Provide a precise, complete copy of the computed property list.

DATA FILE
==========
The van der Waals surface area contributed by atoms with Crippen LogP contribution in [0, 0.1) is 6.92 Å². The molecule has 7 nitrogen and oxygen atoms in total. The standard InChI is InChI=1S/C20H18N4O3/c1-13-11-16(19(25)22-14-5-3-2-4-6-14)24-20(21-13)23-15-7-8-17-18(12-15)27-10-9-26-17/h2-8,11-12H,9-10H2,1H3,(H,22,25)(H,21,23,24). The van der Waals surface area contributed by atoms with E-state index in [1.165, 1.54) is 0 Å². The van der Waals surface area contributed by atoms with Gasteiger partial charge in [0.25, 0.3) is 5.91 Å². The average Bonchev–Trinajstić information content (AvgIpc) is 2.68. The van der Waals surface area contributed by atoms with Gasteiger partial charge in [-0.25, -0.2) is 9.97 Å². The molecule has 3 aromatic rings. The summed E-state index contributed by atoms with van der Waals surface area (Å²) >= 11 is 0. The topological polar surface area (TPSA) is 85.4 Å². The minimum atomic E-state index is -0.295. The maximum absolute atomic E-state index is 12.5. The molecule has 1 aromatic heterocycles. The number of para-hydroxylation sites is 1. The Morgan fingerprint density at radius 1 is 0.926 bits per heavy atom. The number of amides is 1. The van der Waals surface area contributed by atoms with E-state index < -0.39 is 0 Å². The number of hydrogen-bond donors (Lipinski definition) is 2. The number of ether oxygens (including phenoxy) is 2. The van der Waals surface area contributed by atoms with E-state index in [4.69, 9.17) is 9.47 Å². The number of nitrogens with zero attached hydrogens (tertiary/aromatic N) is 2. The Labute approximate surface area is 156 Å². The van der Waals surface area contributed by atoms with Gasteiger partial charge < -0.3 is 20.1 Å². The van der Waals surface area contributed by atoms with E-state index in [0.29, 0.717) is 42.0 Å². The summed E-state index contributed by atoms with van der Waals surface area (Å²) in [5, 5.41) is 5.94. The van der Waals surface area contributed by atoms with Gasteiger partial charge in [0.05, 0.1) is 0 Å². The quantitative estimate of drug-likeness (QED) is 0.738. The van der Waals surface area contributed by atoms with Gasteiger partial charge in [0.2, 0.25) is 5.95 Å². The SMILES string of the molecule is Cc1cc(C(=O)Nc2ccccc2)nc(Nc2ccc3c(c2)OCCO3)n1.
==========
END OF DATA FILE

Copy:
The van der Waals surface area contributed by atoms with Crippen LogP contribution in [0, 0.1) is 6.92 Å². The molecule has 7 nitrogen and oxygen atoms in total. The standard InChI is InChI=1S/C20H18N4O3/c1-13-11-16(19(25)22-14-5-3-2-4-6-14)24-20(21-13)23-15-7-8-17-18(12-15)27-10-9-26-17/h2-8,11-12H,9-10H2,1H3,(H,22,25)(H,21,23,24). The van der Waals surface area contributed by atoms with E-state index in [1.165, 1.54) is 0 Å². The van der Waals surface area contributed by atoms with Gasteiger partial charge in [0.25, 0.3) is 5.91 Å². The average Bonchev–Trinajstić information content (AvgIpc) is 2.68. The van der Waals surface area contributed by atoms with Gasteiger partial charge in [-0.25, -0.2) is 9.97 Å². The molecule has 3 aromatic rings. The summed E-state index contributed by atoms with van der Waals surface area (Å²) >= 11 is 0. The topological polar surface area (TPSA) is 85.4 Å². The minimum atomic E-state index is -0.295. The maximum absolute atomic E-state index is 12.5. The molecule has 1 aromatic heterocycles. The number of para-hydroxylation sites is 1. The Morgan fingerprint density at radius 1 is 0.926 bits per heavy atom. The number of amides is 1. The van der Waals surface area contributed by atoms with E-state index < -0.39 is 0 Å². The number of hydrogen-bond donors (Lipinski definition) is 2. The number of ether oxygens (including phenoxy) is 2. The van der Waals surface area contributed by atoms with E-state index in [4.69, 9.17) is 9.47 Å². The number of nitrogens with zero attached hydrogens (tertiary/aromatic N) is 2. The Labute approximate surface area is 156 Å². The van der Waals surface area contributed by atoms with Gasteiger partial charge < -0.3 is 20.1 Å². The van der Waals surface area contributed by atoms with E-state index in [0.29, 0.717) is 42.0 Å². The summed E-state index contributed by atoms with van der Waals surface area (Å²) in [5, 5.41) is 5.94. The van der Waals surface area contributed by atoms with Gasteiger partial charge in [0.05, 0.1) is 0 Å². The quantitative estimate of drug-likeness (QED) is 0.738. The van der Waals surface area contributed by atoms with Gasteiger partial charge in [0.2, 0.25) is 5.95 Å². The SMILES string of the molecule is Cc1cc(C(=O)Nc2ccccc2)nc(Nc2ccc3c(c2)OCCO3)n1.